Interior and exterior views of the building. This office building has a 'green roof', which reduces the amount of energy required to heat and cool the building. It also has an extensive shopping mall at the ground floor and an arboretum with a waterfall at the Queen Street entrance. The double-decker elevator cabs are found inside the atrium, which stretches the entire height of the building.
In 1971 a feasibility study investigated the possibility of demolishing the existing church and placing it in the body of a multi-storied high rise complex designed by Arthur Erickson. Although the redevelopment was supported by the majority of the congregation, it was opposed by the public, and after much lobbying, in 1976 the cathedral was named a Heritage building in the municipality of Vancouver and the Province of British Columbia. Architecture firm on the project was Erikson/Massey Architects of Vancouver, B.C.
Folder contains 4 b&w photographs of the Dalby residence in Vancouver, B.C. This water front home was built on a rock ledge to avoid disturbing the natrual gorwth and to necessitate little rock blasting. The architect was Fred Thornton Hollingsworth.
Folder contains 6 black and white photographic prints of the Danto Residence. The concept of the Danto house was a grand staircase-- a series of terraces following the slope of the site. Architect was Arthur Erikson.
This dense 100 unit public housing project will provide for single parent families and low income larger families. The idea is to integrate families with similar needs and life styles and to help to minimize stresses associated with public housing.
Folder contains 1 print of the Gastown Parking Garage in Vancouver, B.C. Caption on photo reads: "typical Gastown industrial building; note cornices, windows, plaster modelling and delineated base." CA Magazine June 1985 "To express both mobility and urabanity in one building immediately suggests a degree of conflict."
Folder contains 3 b&w photographs of the John Grinnell Residence of Vancouver, B.C. The residence was the 1964 Massey award.The architecture firm responsible for the project was Thompson, Berwick, Pratt & Partners, Architects, Engineers, Planners.
Folder contains 1 b&w photograph of the National design award 1964 winner from the Canadian Housing Design Council. Caption on verso: "A splendid plan which takes advantage of a fine site. Circulation within the house is very good and the outside areas are practically and attractively handled." The architects were Hartley Barnes & Arajs of Kelowna, B.C. The builder as M. Ulansky of Kelowna, B.C.
Recipient of the 1970-71 Design in Steel Award from the American Iron and Steel Institute. This building was portrayed as the "Phoenix Foundation" in the TV series, MacGyver. Fully renovated in 1990. This building was built from the top down. The core was built first then steel was hung from cables at the top and floors were added all the way down. The first floor starts at the fourth level. Over the years the cables have stretched so that today a pencil might roll off your desk if you're not paying attention. Converting to 180 condominiums by mid-2005. Known as the Westcoast Transmission Building from 1969-2000 and Duke Energy Building from 2000-2004. Address was changed from 1333 to 1383 West Georgia in 2005 following conversion to condos.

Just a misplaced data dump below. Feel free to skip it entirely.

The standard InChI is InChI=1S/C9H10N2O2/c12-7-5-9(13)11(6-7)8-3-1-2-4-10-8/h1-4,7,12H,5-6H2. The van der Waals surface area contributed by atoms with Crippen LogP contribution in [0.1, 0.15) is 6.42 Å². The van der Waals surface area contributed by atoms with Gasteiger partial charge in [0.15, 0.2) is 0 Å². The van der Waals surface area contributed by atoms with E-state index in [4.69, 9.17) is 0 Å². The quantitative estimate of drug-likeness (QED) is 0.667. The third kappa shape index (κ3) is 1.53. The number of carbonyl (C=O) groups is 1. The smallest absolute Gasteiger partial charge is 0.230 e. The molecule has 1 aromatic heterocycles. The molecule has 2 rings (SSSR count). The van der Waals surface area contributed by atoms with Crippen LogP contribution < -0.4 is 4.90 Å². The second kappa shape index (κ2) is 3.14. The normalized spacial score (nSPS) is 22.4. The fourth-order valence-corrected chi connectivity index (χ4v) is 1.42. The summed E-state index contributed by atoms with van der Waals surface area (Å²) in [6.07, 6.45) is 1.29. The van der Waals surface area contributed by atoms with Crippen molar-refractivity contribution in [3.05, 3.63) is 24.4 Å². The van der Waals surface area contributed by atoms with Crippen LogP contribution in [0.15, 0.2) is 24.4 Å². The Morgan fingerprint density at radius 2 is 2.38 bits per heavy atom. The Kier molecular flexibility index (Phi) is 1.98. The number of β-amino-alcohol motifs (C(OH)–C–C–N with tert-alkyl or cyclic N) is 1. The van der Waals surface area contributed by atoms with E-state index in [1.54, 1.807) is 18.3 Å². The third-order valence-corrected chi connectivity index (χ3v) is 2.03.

Folder contains 8 b&w photographs of the Moor Business Forms office in Vancouver, B.C. Architects were McCarter, Nairne & Partners. CA MAGAZINE August 1969; Flexible office space and parking for 40 cars.
Two perspectives of the exterior of Nelson Towers in Vancouver, British Columbia. Winner of Award for Residential Design 1971 from the Canadian Housing Design Council. Designer was Erickson/Massey Architects of Vancouver, B.C. Developer of project was Sam & Paul Heller of Vancouver, B.C.
Single image of catholic elementary school in Whalley (now Surrey), British Columbia. Photograph is marked April 1958, but appears to be part of series appearing in the May 1958 issue. Image does not appear to have been published.
2 black and white photographs of the Macmillan Planetarium (now Space Centre) in Vancouver, British Columbia. Print 001 is a photograph of the architectual model, whereas 002 is a photograph of the built museum.
Photograph of an architect's model showing an interior living room space with sofa and coffee table. Caption on paper adhered to verso: "Museum quality, fully furnished miniatures are being used by Cadillac Fairview to market 500 condominium homes. For more information call Cadillac Fairview's Living Centre, 110 Yorkville Avenue, 964-2010."
Photographs of the exhibition installation as well as images of the architectural plans and finished buildings featured in the exhibition. This exhibition focused on Eisnman's drawings and models for four key works: submission to the International Design Seminar in Cannaregio Venice, Italy (1978); the submission to the South Friedrichstadt housing competition of the Intrernationale Bauausstellung, Berlin (1980-81); the project for the University Art Museum for California State University in Long Beach (1986); the submission Choral L. Works for the Parc de La Villette, Paris (1985-86).The exhibition was curated by Jean Francois Bédard and ran from March 2 - June 19, 1994.
Photograph of the exterior of a wooden church and spire, the tallest and largest wooden building in North America, completed in 1905. For more information, see "The Roman Cathloic Diocese of Yarmouth, Saint Mary's, Church Point, Nova Scotia," http://www.dioceseyarmouth.org/pages/stmarie.html
Folder contains 2 b&w photographs of the Currie residence in Claremont, Ontario. Detail view of upper storey windows, clad in cedar shingling. Exterior view of backyard during winter, brick chimney and cedar shingling visible.